Attempting to verify BCs with bullet drop is problematic for several reasons. One can never eliminate the possibilities of vertical air currents, lift, and other confounding factors over 600-1000 yards. Unless one measures the muzzle velocity on every shot, one is mixing in variations in muzzle velocity with both the average BC and the shot to shot variations in BC.

    But for me, even more important than a high BC is a consistent BC. Bullets with 5-10% shot-to-shot variations in BC are going to give more vertical spread than bullets with 1% shot-to-shot variations in BC.

    I won my first long range precision rifle match on a very windy day with a bullet with a BC of about 0.3. My score sucked, but every one else's score sucked worse. It rained, it snowed, it sleeted, there was a heavy fog and we were shooting into a rising sun. I won a more recent F-Class match on a very calm day with a bullet with a BC under 0.5 or so. Most of the shooters I beat were shooting heavier, higher BC bullets. Sound fundamentals, shooting well in sweltering heat, and a bit of luck were key that day. Good thing Brian Bowling was somewhere else.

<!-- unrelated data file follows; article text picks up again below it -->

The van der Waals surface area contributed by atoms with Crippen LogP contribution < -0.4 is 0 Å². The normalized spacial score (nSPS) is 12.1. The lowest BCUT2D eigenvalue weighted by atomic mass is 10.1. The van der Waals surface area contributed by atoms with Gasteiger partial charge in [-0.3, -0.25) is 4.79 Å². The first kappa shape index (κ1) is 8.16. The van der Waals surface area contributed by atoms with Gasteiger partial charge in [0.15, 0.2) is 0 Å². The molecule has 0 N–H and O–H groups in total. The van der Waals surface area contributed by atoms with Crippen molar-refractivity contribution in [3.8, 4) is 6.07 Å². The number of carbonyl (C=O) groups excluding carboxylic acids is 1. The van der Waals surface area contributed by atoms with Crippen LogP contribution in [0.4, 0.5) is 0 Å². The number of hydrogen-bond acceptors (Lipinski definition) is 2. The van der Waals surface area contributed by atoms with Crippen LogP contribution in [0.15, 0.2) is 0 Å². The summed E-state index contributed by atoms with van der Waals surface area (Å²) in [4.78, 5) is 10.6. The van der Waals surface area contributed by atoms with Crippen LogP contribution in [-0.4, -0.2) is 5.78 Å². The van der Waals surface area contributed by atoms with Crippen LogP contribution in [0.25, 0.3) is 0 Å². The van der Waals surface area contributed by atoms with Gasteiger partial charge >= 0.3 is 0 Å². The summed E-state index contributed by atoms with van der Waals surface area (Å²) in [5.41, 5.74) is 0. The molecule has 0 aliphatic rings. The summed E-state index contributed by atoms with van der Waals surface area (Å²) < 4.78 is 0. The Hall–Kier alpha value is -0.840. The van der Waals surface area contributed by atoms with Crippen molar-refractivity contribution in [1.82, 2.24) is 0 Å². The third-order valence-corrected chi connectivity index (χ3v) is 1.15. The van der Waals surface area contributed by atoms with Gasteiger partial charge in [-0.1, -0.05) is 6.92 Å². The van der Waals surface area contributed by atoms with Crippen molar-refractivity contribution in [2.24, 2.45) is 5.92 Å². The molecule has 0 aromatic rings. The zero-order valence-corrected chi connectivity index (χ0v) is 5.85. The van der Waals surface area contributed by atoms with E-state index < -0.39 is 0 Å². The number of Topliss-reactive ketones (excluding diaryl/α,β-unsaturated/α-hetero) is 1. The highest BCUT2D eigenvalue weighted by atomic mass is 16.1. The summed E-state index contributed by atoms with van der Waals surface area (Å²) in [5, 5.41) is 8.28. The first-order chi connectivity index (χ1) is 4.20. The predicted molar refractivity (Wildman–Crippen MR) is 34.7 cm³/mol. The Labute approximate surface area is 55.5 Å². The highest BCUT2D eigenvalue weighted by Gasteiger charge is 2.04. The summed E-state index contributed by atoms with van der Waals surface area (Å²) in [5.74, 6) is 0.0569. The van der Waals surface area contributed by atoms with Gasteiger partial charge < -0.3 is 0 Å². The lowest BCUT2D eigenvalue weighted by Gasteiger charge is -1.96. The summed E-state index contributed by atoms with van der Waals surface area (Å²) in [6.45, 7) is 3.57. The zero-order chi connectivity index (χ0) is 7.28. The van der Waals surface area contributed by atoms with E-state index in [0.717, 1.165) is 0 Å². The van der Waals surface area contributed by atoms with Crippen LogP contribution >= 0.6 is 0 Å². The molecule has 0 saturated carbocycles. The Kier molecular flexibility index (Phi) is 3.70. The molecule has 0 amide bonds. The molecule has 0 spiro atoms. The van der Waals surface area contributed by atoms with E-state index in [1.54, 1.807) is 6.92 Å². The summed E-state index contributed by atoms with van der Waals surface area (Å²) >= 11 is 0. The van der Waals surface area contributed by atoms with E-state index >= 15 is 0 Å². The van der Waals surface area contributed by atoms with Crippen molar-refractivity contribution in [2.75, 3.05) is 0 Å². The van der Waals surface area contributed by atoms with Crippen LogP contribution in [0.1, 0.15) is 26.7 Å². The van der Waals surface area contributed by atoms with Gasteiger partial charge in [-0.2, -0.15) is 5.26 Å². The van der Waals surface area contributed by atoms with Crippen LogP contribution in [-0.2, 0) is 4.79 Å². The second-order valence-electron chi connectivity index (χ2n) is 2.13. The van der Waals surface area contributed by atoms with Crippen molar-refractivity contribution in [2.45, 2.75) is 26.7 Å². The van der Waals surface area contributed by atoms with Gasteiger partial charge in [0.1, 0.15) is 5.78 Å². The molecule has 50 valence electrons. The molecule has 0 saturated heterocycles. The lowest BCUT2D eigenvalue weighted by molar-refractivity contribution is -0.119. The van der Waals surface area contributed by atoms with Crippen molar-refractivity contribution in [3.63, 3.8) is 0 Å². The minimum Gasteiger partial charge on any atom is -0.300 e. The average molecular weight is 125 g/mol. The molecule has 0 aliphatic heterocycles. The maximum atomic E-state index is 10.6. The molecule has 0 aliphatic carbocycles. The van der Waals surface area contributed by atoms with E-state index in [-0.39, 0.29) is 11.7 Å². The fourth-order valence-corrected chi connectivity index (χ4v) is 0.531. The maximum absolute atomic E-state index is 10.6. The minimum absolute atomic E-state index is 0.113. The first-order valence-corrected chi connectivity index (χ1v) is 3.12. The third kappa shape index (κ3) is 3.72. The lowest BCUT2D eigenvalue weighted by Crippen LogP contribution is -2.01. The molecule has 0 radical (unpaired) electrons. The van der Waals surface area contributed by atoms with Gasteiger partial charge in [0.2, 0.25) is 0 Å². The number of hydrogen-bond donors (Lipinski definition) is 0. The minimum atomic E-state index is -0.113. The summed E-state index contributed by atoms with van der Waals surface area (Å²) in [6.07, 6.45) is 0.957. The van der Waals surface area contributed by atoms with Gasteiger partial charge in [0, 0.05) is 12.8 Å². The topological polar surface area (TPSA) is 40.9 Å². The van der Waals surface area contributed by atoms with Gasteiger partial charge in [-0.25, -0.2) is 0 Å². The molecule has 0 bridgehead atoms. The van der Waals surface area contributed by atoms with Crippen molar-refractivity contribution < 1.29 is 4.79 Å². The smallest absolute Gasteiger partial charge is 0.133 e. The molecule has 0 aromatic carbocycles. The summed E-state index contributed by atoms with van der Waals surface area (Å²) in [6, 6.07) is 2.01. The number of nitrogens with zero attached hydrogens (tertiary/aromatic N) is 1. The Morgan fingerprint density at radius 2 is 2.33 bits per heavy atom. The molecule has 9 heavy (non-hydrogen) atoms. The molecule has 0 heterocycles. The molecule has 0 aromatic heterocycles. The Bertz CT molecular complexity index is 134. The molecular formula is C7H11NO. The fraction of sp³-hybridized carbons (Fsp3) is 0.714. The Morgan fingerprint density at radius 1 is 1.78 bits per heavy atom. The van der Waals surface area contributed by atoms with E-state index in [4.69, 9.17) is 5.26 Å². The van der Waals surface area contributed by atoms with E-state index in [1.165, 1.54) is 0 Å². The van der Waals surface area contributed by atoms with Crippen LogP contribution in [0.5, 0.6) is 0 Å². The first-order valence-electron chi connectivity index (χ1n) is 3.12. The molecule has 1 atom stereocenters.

11. CharlieNC

    CharlieNC

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    I think it was on the previous hosting site, and the current one does not access those older posts. Maybe on Hornady site, I'll check?
     
  12. SheepDog

    SheepDog Silver $$ Contributor

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    For me, there is no reason to verify the BC of a bullet. Once I sight a round in I just shoot it at different ranges to build dope for that round in my gun. The actual BC will change with conditions so you would have to "approximate" the BC under the condition at the time of shooting. It takes less time to just shoot and record the dope. Sure, I use ballistic software (I have 8 different ones to choose from) but none of them will give me as precise information as I can get from just shooting a bullet. It is better to keep a dope sheet than to have a calculator. I use them to figure out a point blank range within a 2" target zone then I test it and record my findings.
     
  13. Berger.Fan222

    Berger.Fan222